Dried clay jars are carefully placed on top of firewood in preparation for firing. Their surfaces have been textured by rolling a maize cob (bledjukaan in Nafaanra) over the jars' lower surface (maize cob roulette) and decorated with shallow arched grooves made when the pot was in a leather-hard state. Additional fuel will be placed on top of the stacked pottery before the fire is lit. After the fire has burned down the pots will be removed and finished by being dipped while hot in a bark solution. Bondakile, October, 1982.
Iron slag is formed as a byproduct of iron smelting. Here a large slag nodule has broken in half, revealing its interior texture. At the archaeological site of Ngre Kataa, large chunks of 'bubbly' slag like this were occasionally found in household and other contexts, away from areas otherwise associated with metal-working activities. Potters at the time of the site's occupation had begun to use crushed iron slag as a tempering agent in their potting clays, which may explain why large nodules were being carried and cached in areas away from metal-working locations. Ngre Kataa, June, 2008.
An educational poster with pictures and text which describes Banda-area village life during the 18th and 19th centuries based on oral histories, written sources and archaeology. It describes early written references to Banda and briefly summarizes what has been learned about handicrafts like potting and cloth-making based on archaeological excavations at Makala Kataa. It is one of five posters prepared for a Banda community event held in July, 2011. Printed versions of the posters are housed in the Banda Cultural Centre, Ahenkro.
With moistened hands, a standing potter smooths the rim of a partially finished clay jar. As she works, she moves clockwise around the wooden stump that supports the palette (kpankpa in Nafaanra) on which the pot is being molded. Bondakile, October, 1982.
During the 20th century women from the potting villages of Dorbour, Adadiem and other locations west of the Banda hills sold their pots in markets centers to the east and the west. Here women sell clay pots in the market at Bondoukou in Côte d’Ivoire. Visible are varied-sized cooking pots (sro chͻ in Nafaanra), water jars (chͻkoo in Nafaanra) and grinding bowls (pԑԑ in Nafaanra). Only the grinding bowls are blackened which was a fashion that came in sometime in the 20th century. Bondoukou, Côte d’Ivoire, 1994.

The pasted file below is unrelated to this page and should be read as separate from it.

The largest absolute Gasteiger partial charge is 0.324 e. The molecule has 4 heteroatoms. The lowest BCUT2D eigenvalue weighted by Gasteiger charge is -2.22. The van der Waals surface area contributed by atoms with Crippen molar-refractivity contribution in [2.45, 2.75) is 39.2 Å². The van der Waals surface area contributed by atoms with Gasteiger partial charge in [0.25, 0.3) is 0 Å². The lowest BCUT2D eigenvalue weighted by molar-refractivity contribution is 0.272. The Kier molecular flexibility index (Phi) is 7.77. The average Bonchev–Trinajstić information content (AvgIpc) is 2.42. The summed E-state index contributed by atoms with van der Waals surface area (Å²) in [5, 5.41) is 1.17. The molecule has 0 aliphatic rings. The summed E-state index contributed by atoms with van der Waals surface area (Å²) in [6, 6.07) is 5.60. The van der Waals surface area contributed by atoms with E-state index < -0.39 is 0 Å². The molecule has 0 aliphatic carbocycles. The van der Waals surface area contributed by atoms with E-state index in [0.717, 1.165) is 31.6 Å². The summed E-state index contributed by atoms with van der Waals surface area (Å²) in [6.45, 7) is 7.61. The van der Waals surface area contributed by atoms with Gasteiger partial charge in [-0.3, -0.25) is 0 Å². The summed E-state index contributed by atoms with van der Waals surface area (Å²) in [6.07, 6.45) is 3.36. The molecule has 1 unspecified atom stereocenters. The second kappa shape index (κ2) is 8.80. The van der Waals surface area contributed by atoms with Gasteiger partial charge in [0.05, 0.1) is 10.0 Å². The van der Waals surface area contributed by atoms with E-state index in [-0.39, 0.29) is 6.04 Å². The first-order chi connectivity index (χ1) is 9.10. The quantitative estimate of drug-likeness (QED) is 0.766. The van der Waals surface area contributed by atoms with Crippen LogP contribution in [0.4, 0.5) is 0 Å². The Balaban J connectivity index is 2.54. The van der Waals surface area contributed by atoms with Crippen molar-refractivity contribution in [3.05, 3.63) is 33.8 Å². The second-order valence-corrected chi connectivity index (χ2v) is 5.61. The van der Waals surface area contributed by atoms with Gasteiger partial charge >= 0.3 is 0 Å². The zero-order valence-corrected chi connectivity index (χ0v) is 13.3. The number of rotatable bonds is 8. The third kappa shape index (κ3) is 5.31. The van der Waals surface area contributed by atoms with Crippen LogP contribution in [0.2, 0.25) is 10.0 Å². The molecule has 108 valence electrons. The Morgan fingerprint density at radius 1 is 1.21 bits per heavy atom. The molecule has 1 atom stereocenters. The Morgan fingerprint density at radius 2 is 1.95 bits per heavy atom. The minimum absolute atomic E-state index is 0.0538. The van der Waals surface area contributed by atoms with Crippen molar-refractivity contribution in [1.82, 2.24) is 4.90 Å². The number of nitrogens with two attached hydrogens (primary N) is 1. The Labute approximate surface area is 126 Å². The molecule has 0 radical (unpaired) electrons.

Afua Donkor, a Nafana potter burnishes a dried but as-yet unfired clay pot on which she has applied a red slip (chuma in Nafaanra). She uses a strand of Baobab tree seeds (wasawasa in Nafaanra) to rub the slip, helping the color to adhere to the pot's surface and giving it a sheen. The slip is a thin solution made by mixing a red soil found on the Brawhani road with water. Some is contained in a small can sitting on the ground (left). Finished, unfired pots sit in the room behind the potter. Dorbour, 1994.
Finished and dried clay pottery jars are carefully placed on top of firewood in preparation for firing. Previously fired broken or flawed pots are used to bank the fuel, keeping it in place. Additional fuel will be placed on top of the stacked pottery and the fuel set on fire. The resulting bonfire will be allowed to burn down, after which the pots will be removed and finished while hot by being dipped in a bark solution. Mensah Listowell, Research Assistant (blue shirt), stands by as the potters prepare to place more fuel on the stacked pottery. Bondakile, October, 1982.
Adwoa Miwo (right) learns to make clay pots from her experienced potter mother, Peni Ngunu Chͻ (center), as they work together in the interior courtyard of their house. Mosi Nyuu (husband and father) looks on. Partially finished clay jars sit nearby, resting on the palettes (kapankpa in Nafaanra) on which they have been formed. The more experienced mother is making a larger jar than her apprentice daughter. Also placed around the house's interior courtyard are two dark-colored clay soup pots (chiin sinyjͻlͻ in Nafaanra) and a wooden mortar (right). Thatch- and metal-roofed rooms surround the courtyard. Dorbour, 1994.
Yaa Tenabrԑ, a Nafana potter, sits on a wooden stool as she scapes the interior of a large clay pot. A metal bucket containing moist clay covered in plastic sits nearby. A well-worn grinding stone is visible at the top of the photo, on top of which rests a pink plastic cup. A small clay bowl filled with water sits next to it. The blue headpan to the right can no longer be used to carry things, but it remains useful as a support or stand for other things like round-based water storage pots. Dorbour, 1994.
Creative Commons Attribution-NonCommercial
University of Victoria Libraries
Forming; Women's work; Potting; Plastic containers; Dorbour; Headpans; Metal buckets; Grinding stone
Fired, blackened clay grinding bowls are stacked (center). While hot from the fire, the bowls have been blackened by rolling them in dry grass or peanut shells. To the right, a bonfire firing is in progress. The outside perimeter of the fire is banked with previously fired but broken jars. To the left, a large clay bowl contains a bark solution into which the pots are dipped while still hot from the fire. Behind that, another bonfire burns. To the right (back, center) pots have been stacked in preparation for another bonfire firing. The fashion of blackening grinding bowls began in the Banda area sometime during the 20th century. Adadiem, 1994.